Drivetrain I can see $20K on a car like the one you built, which I may add was a beautiful machine. But my car will be to do some 1/4 mile passes and highway running, so M5 diff and axles, and I will have a drive shaft made but a reputable driveshaft shop down here(roughly $2K) For a trans/clutch I' can use my 5 speed or get a 6 speed from an E46 M3 and run a twin or triple plate clutch set up($5000K with an M3 trans if I need) So $7k in total. I can built trans and diff bracing myself so just add the cost of materials.

    And factor in like $1k on misc stuff.

    So, I can and do see the figures you state for a person who has never done this before, or a comapny doing R&D. But for me what I stated is what its going to roughly run is about $26550.

    So we've gone from $80k(assuming you say $10K for the turbo stuff) down to $26550 by DIY and knowing what to do, so that saves me $53350. Its all possible, just need the right connections and all that.

    No I know if the car gets stupid fast, a cage will need to be built. =/ Fully caged E39 anyone?

    I'm glad you did point out the cost of R&D for high quality parts. So people can know whats involved.
    DLV,

    Very well put together post. I enjoyed reading that.

    I gave examples of what I believe is necessary to make 800rwhp with an M54, and I was being generous not including a number of necessary items. There are certainly other ways to do it, but not everyone is in that boat. I can also tell you from personal experience that a number of things you've listed just won't cut it. You'll have to spend more to prevent failure at this power level.

    Take your sleeved block, and you'll find you will need to install 11mm head studs to keep the head down with 500rwtq. (I've calculated this out BTW based on hold-down strength of the fastener, and peak calculated cylinder pressure times area of the combustion chamber dome) With 500rwtq, you will have to spin the engine over 8000 RPM to make 800rwhp. (15% drop in torque from peak torque to peak power RPM) The OEM M54 oil system will destroy itself at these RPMs, you will quite simply need a dry sump.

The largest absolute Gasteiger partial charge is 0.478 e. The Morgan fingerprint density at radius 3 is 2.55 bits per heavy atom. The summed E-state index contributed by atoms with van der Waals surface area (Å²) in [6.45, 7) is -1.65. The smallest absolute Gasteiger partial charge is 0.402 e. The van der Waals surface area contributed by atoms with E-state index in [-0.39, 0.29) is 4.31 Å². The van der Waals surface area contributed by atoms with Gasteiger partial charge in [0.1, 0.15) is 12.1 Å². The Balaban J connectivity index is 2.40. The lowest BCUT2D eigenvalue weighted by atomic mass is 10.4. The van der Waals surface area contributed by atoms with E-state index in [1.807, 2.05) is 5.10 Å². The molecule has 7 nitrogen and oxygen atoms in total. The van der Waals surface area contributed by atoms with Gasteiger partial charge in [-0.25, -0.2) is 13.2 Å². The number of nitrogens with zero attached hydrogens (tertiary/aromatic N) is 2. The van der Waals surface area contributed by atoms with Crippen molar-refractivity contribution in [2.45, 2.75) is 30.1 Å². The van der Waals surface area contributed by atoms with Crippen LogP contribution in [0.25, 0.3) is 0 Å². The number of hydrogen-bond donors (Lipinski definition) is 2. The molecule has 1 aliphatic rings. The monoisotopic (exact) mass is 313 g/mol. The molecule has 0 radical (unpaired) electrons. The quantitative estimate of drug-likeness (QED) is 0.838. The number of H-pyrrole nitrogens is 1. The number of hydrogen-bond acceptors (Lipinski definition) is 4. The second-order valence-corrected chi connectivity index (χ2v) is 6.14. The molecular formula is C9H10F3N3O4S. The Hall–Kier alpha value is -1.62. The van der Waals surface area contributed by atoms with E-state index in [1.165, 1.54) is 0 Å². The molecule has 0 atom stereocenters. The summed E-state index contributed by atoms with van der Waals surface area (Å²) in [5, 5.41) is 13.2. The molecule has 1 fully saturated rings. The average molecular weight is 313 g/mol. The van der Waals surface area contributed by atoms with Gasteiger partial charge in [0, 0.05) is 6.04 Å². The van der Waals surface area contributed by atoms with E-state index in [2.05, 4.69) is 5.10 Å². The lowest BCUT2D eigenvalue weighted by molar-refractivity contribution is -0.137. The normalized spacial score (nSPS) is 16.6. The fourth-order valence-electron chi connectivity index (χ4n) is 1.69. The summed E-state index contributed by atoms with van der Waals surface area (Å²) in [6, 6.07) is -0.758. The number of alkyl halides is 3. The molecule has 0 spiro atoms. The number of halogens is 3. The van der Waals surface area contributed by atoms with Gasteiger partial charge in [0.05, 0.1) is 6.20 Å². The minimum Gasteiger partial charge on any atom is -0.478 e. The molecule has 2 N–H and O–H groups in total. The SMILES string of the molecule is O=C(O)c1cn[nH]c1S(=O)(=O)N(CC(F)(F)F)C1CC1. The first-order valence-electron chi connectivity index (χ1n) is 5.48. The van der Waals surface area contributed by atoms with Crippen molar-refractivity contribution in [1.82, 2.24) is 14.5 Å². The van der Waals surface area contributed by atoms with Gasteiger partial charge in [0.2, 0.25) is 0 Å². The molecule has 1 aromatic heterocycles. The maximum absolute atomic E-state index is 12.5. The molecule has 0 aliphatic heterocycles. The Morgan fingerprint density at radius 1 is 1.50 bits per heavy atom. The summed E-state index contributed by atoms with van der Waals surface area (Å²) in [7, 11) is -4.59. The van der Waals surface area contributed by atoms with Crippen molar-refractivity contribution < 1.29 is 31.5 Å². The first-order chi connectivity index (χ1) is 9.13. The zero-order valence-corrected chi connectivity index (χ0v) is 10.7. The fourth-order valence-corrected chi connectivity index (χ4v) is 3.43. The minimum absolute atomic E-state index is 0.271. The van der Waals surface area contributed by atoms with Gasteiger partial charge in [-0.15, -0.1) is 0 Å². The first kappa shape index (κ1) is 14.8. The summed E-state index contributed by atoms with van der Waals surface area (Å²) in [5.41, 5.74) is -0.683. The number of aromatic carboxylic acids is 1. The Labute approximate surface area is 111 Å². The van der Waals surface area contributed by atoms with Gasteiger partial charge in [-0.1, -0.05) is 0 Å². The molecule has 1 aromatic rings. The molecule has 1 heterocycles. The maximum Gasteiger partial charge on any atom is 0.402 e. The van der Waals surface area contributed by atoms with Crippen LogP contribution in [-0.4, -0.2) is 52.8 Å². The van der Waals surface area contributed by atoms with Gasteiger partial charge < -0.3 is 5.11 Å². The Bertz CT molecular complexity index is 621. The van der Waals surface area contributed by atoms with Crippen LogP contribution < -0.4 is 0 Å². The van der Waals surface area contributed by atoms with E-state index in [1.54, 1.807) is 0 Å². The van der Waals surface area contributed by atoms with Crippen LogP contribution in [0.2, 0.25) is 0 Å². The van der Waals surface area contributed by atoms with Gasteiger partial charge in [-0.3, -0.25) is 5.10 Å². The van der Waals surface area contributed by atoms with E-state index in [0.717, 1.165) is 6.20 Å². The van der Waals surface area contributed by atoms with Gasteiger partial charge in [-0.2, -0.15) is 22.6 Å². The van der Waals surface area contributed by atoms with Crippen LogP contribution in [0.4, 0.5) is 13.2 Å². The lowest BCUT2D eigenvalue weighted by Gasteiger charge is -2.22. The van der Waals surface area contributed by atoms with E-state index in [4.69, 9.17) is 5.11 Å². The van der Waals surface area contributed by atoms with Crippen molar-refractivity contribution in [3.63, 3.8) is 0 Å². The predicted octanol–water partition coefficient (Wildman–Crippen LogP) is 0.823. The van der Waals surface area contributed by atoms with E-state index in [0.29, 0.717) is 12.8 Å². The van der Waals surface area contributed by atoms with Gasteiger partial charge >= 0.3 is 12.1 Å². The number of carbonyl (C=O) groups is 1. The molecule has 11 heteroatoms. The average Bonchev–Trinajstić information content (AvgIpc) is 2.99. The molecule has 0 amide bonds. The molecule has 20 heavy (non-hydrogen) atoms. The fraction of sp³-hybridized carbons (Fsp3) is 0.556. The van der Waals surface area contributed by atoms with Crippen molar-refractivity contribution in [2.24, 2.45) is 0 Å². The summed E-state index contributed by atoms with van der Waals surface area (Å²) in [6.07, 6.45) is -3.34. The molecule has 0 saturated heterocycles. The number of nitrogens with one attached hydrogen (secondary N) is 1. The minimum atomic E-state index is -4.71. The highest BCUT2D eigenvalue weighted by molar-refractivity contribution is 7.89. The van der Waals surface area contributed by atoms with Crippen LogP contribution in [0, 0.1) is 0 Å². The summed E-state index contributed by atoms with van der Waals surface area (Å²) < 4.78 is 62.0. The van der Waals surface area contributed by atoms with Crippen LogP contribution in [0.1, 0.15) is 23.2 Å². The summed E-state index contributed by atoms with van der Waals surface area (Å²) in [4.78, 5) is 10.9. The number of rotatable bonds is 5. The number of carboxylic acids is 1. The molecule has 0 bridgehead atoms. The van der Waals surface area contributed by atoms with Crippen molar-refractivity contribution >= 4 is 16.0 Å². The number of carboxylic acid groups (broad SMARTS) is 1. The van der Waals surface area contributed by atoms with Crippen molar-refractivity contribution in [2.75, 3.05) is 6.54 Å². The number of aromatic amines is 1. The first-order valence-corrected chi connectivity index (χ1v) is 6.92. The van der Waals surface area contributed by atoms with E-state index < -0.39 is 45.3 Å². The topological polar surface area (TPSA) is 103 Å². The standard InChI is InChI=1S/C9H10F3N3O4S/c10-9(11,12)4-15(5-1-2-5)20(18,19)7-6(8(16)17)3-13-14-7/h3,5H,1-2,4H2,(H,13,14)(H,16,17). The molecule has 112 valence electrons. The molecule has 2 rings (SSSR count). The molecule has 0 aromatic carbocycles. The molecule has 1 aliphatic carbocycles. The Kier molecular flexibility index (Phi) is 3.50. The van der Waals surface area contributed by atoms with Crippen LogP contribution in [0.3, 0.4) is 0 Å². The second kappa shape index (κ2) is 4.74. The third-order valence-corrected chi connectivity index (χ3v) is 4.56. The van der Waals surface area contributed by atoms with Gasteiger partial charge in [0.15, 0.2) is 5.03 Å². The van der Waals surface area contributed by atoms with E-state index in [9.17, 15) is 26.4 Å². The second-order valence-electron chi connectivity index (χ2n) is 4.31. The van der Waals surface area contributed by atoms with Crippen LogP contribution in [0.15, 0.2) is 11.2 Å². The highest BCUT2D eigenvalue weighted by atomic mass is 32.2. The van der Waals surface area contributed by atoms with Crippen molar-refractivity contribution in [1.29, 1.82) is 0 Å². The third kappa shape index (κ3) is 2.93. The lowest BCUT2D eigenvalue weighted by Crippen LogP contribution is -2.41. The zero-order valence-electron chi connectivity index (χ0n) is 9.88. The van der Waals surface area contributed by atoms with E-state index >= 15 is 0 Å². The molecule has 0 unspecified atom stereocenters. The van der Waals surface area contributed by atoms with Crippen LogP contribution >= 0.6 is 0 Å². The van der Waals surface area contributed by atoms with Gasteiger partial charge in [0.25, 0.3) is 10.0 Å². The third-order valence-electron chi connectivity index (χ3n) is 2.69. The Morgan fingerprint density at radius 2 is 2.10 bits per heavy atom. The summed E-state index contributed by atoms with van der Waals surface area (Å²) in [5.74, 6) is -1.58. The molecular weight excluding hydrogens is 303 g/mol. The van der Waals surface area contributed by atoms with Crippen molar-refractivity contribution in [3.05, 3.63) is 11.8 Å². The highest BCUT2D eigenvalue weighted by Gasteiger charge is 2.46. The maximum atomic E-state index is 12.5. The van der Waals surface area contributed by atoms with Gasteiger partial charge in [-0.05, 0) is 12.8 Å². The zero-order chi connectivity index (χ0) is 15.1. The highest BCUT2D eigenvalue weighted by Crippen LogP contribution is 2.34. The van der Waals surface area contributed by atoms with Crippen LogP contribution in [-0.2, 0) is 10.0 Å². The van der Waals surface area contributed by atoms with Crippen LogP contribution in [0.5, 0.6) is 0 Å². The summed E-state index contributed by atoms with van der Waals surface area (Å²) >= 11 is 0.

Another thing is that you'll need a substantially more robust wrist pin on the piston, both for compression pressure, and the acceleration forces on the piston from these RPMs. This wrist pin+piston combo is actually heavier than OEM, and off the shelf aftermarket rods won't last long at the RPMs required with this kind of weight. (I contacted manufacturers, and they said no-go) The result: You need a custom rod which is designed for the application. Guess the price range.

    I have lots of other examples from designing and building the ultimate M54B30 engine. For example getting an OEM crank mallory balanced for the new rods/pistons to run above 8000 RPM is a very expensive job. It's not the labor or machine time that's expensive, it's the mallory. Want to nitride the crank? Holy crap!

    While I appreciate your detailed response, I can tell you my list is based on a fist full of receipts from actually doing it. Some was for the 330Ci, some was for other cars I was directly involved with, and some is for the rebuild of the 330Ci.